Published On: Thu, Oct 17th, 2019

CHIMNEY SHEEP: Wool firm makes a clean sweep with eco energy savers for the home | City & Business | Finance

Demand has grown both in the UK and US for its eponymously named Chimney Sheep (patent pending), a removable plug for flues not in use. Made of felted wool from native Lakeland Herdwick flocks, it has helped take turnover to over £500,000 last year. Phillips, a former ecologist and volunteer with Natural England, was investigating bats trapped in chimneys when she first realised how much heat was also being lost from a space similar to a permanently open window and that some 11 million homes in the UK were affected.

Developing a prototype using cooking utensils and then with further help from Lancaster University engineers for the clamp and handle parts, she drew on her own savings and enterprise grants for her £50,000 start up costs and later investment.  

These “made the business possible”, she says, by enabling her to meet the costs of the extensive testing required, retooling and earlier this year getting crucial validation from the construction materials industry.  

Her first sale was in 2012 and today Phillips employs five people directly and a further team after acquiring another insulation business the Chimney Balloon Co.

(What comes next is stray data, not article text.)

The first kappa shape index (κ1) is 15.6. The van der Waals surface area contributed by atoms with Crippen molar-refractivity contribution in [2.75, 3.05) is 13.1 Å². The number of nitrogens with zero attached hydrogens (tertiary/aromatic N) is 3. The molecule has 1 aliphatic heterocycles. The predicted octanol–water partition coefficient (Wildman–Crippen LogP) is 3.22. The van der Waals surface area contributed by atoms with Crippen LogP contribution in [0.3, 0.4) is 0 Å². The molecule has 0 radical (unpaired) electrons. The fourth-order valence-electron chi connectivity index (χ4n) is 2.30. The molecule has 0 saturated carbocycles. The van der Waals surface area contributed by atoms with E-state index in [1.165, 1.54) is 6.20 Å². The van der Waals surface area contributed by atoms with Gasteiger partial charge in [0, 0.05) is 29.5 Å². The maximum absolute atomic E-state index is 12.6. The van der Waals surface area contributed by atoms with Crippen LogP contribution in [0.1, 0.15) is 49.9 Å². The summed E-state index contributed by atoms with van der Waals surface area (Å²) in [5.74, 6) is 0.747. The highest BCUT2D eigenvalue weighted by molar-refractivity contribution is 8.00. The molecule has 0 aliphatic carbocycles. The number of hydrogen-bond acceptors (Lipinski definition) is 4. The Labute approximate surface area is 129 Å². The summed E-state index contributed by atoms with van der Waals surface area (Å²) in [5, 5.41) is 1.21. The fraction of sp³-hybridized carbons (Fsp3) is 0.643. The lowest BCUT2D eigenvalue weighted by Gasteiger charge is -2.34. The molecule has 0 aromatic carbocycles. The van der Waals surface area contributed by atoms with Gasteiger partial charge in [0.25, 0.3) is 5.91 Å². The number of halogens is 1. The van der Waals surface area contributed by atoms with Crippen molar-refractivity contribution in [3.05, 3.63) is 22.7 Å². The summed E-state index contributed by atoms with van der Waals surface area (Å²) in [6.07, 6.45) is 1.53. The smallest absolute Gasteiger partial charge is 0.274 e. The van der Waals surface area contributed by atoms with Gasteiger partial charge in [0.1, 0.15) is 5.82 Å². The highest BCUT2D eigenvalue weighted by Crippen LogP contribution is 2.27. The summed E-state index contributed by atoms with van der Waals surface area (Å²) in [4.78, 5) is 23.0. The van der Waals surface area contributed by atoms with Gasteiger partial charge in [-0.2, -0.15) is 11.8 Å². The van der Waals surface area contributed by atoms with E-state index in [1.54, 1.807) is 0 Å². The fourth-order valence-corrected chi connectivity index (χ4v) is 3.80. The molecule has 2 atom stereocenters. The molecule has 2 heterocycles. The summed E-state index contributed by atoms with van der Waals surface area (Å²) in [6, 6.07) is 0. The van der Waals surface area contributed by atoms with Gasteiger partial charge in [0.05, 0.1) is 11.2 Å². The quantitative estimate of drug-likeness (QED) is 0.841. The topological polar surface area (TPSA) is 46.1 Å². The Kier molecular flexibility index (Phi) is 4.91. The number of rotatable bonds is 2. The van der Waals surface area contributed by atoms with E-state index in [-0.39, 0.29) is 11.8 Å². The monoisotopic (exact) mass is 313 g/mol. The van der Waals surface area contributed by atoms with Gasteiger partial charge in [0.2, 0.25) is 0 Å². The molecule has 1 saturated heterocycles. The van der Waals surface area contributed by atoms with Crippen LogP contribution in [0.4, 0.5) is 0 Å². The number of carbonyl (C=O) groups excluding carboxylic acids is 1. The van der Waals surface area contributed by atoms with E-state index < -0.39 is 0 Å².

The wonders of wool, a sustainable source that can be composted afterwards , together with the lower cost opportunities possible with e-commerce through Amazon, are the core of Chimney Sheep.  

Its excluders, from £18 to £65, can cut £50 off annual energy bills  by keeping warm air in and cold out, blocking 94 percent of airflow although still allowing ventilation. 

Among the latest products are insulators for other leaky parts of buildings and include blockers for joists and rafters, floor underlays and absorbers for sounds and reverberations. 

Phillips now collects the wool directly from local farmers, providing a much improved market price for them for what was previously a little-rated by product and savings for Chimney Sheep. 

Aware however she needs to offset her own carbon emissions too she plans to plant 12,000 trees on a plot she has just bought. 

The 16-ton fluffy hoard she gathers, that equates to some 16 percent of the Herdwick population, then goes to Yorkshire to be cleaned and on to Austria for a unique, green treatment that makes it 100 percent “invisible” to moths.

Scaling and diversifying the ranges to make Chimney Sheep less seasonal has led to garden products, insoles and another best-seller its Laundry Mac, a cover for outside rotary washing lines designed to save on tumble dryer costs.  

Top of Phillips’ list now is to get government approval for the excluder to be used by energy suppliers.

“There is an obligation to reduce bills for customers in fuel poverty,” she says. “We fit with that and it would take us really mainstream.” 

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